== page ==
A meditation entitled “Our If-Then World,” from the Reverend Daniel Heischman, Executive Director of the National Association for Episcopal Schools, focused upon the great disappointments we’ve all experienced to varying degrees this academic year. He was specifically thinking about the promise of the vaccine and the disappointment felt when so many protocols returned with the Delta variant surge. I know I’m preaching to the choir here.
“Human beings tend to gravitate toward an “if-then” world,” Heischman writes. “If we work hard, we will be rewarded. If we live a good life, God will bless us. If we play the game, whatever that may be, we will realize our dreams….Many of the battles we are currently seeing, or experiencing, in our country today, may well be due to this feeling of letdown from unrealized expectation.” His larger point was that a graceful acceptance is a powerful antidote. It inoculates us spiritually against what ails us through all the divisiveness and disappointment.
Heischman goes on to muse that “All schools—Episcopal schools among them—have a deep attachment to the ‘if-then’ world. Episcopal schools, however, have an important counter message: we emphasize grace, meaning in the moment, and, above all, hope. That hope does not blind us to reality—that would be naïve optimism—but bestows upon us the God-given blessing of holding on, of knowing that there will be an end, endless as it now seems.”
Heischman’s words made me reflect deeply and want to share what can only be described as a blessing delivered to the St. George’s community, the grace bestowed upon StG by the Reverend Frances “Boo” Kay, Head of School at Bishop Noland Episcopal Day School in Lake Charles, Louisiana.
First, a bit of background information: Like most all schools and citizens of Lake Charles, Bishop Noland was impacted mightily last year by Hurricane Laura. They lost vast swaths of their campus to Laura, and indeed still do not have a roof over one of their facilities. Power was out for weeks, and repair materials were impossible to come by. It took a good month for their community to return to campus, and a year later they still require further repair and restoration.
Such an experience is why, in the immediate aftermath of Hurricane Ida, just a day or two out as I was struggling to get my and our school’s footing on how to recover and what to most prioritize, I reached out to Boo for advice. We’d never spoken before, but I’d never felt more generosity of spirit or wisdom of counsel than in that conversation. There was such a grounding in the reality of her experience through Hurricane Laura—the practical need of power and water above all to open, that disrepair and the long process of insurance assessment need not close down your campus in the interim; that faculty need to know immediately that you’ll take care of them and continue to pay their salaries as they’re scattered across the country. I doubt we’d have opened in two weeks’ time had I not had that conversation with Boo and heard about Bishop Noland.
That would have been enough. But a month later a box came in the mail with what must have been a letter from every student attending Bishop Noland! Hundreds of letters. They are a thing of elementary school beauty, replete with crayons, magic markers, ingenious misspellings, construction paper folds and messages pure of heart and soul. "Stay strong" or "It's going to be hard, but hard does not mean impossible" or "It's going to be okay." Such messages do not read cliché when written in crayon and enfolded within a drawing of a school still standing and a stick figure smiling. They are as inspired as inspiring.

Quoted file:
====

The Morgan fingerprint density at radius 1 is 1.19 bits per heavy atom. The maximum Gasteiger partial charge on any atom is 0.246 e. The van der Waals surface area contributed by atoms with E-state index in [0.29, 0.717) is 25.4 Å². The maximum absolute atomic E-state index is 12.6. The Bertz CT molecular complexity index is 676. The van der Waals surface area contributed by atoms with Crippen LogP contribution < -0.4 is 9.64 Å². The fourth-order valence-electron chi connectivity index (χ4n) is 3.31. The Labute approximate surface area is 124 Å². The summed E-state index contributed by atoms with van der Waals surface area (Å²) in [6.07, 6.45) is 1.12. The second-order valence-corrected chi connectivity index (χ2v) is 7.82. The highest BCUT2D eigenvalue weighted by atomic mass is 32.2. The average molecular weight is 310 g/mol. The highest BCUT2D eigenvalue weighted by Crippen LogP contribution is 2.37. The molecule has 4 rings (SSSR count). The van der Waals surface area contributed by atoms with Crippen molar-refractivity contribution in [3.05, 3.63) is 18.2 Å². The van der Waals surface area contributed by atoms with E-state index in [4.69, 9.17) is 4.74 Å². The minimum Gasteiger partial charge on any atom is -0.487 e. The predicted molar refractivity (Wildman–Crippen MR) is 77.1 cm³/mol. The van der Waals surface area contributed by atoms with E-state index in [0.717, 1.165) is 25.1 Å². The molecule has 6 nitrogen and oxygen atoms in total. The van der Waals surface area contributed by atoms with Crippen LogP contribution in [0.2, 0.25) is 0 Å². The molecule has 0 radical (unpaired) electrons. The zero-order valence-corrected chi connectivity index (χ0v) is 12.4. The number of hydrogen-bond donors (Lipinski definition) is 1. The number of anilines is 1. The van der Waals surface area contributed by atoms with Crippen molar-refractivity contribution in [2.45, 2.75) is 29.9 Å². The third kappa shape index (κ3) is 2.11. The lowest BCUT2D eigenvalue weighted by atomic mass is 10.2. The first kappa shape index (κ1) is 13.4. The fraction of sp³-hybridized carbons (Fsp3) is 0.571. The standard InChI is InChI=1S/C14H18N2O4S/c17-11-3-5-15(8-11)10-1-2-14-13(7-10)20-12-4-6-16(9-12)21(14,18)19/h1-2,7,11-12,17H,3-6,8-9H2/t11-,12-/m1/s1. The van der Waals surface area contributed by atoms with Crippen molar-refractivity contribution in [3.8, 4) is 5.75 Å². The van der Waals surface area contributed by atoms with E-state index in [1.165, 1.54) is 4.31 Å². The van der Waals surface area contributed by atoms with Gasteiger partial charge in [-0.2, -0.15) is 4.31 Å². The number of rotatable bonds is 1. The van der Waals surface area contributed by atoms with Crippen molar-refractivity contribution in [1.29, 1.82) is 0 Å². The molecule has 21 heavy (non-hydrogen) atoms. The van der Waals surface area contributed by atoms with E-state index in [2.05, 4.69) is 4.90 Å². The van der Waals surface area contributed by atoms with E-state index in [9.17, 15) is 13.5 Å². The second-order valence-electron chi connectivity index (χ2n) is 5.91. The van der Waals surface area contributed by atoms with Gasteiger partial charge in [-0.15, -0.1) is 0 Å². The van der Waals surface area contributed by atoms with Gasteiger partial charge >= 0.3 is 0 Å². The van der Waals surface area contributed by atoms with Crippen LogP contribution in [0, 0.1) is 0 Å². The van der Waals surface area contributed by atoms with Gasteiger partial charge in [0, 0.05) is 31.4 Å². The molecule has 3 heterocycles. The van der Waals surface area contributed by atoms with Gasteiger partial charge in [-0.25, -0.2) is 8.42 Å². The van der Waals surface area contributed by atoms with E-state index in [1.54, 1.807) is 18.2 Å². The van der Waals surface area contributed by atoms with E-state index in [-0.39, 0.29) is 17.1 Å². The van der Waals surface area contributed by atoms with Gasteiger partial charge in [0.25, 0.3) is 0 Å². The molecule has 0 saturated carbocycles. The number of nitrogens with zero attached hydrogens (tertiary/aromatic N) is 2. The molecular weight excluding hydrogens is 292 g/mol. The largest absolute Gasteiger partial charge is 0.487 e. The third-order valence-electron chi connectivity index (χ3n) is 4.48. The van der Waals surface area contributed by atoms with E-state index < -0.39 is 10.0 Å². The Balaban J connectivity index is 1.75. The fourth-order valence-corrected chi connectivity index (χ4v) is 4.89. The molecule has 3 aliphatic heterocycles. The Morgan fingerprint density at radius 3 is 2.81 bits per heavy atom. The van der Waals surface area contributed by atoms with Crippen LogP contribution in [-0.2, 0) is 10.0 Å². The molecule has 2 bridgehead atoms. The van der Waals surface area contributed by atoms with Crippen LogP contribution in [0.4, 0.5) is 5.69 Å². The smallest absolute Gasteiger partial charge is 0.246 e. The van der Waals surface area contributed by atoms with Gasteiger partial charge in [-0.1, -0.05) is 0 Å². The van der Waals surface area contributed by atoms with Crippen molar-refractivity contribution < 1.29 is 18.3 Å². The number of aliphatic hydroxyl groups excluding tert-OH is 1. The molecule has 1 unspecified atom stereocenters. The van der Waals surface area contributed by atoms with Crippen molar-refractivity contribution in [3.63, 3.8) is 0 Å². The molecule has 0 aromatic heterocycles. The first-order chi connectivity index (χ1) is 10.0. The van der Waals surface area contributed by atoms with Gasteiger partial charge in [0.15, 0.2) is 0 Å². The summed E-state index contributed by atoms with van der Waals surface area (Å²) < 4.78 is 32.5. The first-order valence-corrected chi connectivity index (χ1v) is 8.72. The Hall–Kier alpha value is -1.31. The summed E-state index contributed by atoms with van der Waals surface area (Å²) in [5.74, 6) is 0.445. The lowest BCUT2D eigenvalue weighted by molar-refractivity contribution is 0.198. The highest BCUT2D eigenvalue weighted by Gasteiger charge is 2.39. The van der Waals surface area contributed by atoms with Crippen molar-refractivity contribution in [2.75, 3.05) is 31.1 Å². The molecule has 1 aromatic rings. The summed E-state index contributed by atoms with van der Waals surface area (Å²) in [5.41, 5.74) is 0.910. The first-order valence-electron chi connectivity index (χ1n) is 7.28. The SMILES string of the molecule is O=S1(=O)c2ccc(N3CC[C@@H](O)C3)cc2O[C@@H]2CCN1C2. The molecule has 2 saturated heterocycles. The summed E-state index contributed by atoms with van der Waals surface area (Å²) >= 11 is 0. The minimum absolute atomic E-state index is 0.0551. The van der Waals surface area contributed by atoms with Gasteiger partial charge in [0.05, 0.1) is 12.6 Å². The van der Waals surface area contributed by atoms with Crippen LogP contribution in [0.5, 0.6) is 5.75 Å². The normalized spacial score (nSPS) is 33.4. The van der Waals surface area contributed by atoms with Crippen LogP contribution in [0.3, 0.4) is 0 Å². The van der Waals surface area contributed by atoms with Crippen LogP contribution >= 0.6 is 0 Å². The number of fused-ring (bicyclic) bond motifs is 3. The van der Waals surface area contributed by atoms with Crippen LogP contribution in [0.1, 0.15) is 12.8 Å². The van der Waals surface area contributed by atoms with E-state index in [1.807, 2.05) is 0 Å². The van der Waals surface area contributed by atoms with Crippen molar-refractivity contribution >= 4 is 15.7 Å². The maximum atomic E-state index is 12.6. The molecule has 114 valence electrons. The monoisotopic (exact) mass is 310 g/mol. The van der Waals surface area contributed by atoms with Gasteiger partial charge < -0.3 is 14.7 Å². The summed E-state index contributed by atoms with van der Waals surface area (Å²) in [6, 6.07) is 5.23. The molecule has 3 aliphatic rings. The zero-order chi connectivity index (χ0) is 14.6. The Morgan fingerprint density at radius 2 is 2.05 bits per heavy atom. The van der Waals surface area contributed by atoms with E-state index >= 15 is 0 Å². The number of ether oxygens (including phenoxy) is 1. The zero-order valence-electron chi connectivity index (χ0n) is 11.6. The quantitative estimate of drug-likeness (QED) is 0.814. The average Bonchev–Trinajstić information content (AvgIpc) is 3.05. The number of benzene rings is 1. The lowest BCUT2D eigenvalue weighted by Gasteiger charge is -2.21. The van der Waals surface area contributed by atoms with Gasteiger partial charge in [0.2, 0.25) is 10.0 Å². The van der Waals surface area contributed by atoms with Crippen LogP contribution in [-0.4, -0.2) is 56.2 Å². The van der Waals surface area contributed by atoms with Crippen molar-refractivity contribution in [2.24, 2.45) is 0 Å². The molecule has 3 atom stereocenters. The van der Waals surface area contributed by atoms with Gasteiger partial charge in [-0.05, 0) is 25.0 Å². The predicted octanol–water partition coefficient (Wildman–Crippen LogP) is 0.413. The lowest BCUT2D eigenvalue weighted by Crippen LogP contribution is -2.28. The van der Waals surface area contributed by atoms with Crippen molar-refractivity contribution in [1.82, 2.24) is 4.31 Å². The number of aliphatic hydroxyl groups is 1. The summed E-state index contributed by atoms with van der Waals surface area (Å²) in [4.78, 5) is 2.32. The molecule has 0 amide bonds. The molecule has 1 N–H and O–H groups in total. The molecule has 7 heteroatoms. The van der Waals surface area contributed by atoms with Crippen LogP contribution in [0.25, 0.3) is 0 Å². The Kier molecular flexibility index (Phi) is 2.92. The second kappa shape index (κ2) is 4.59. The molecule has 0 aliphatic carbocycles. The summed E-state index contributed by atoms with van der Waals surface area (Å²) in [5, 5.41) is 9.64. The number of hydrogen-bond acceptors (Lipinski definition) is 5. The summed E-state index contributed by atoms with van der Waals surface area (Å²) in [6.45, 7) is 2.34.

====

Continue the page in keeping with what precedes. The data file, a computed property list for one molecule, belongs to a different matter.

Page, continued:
So that is grace, is it not? Something freely given in the moment, a gift from God, generous of spirit, and that uplifts those around you. That would have been more than enough.
But atop that mountain of goodwill was a more officially sealed envelope in school stationary. It contained a check for almost $5000. Boo Kay and Bishop Kay Episcopal Day School had raised this through a "dress for a cause" day unbeknownst to us. What they couldn't have known is that we'd reopened our StG Community Fund after Hurricane Ida, something you all know we started with the pandemic to "lend the shield of St. George" to those most in need within our community. The giving and contributions from within our own community were generous and numerous, but this time we were having a hard time keeping up with the demand with so many affected and applying for aid. We couldn't fulfill all of these requests until this check came through. It fulfilled that final need, immediately. We were able to reach out and complete the final asks. It was profound joy and relief to be able to do so. It was a blessing if I've ever seen one.
I'm struggling with finding the right way to repay this gracious act—this, after all, a blessing from a school and community who are still themselves recovering from Hurricane Laura last year and who took in water from Ida and the ensuing tropical storm and received more damage on top of it this year.
In this I enlist your help. Ideas are welcomed. We have been given more than enough through such a gracious act of another school community. We have been shown the power of our own community through the community of others. We have been reminded of the good happening among our larger Episcopal school community, embodied and manifest in Reverend Boo Kay and Bishop Noland Episcopal Day School. We have been given such a gift to be able to pay it forward and to build upon this newfound relationship with Bishop Noland Episcopal Day school.
As I think about the best “Boo” I could ever imagine the month of October, I look forward to finding real means of service in giving thanks this November to Bishop Noland Episcopal Day School.
- Head of School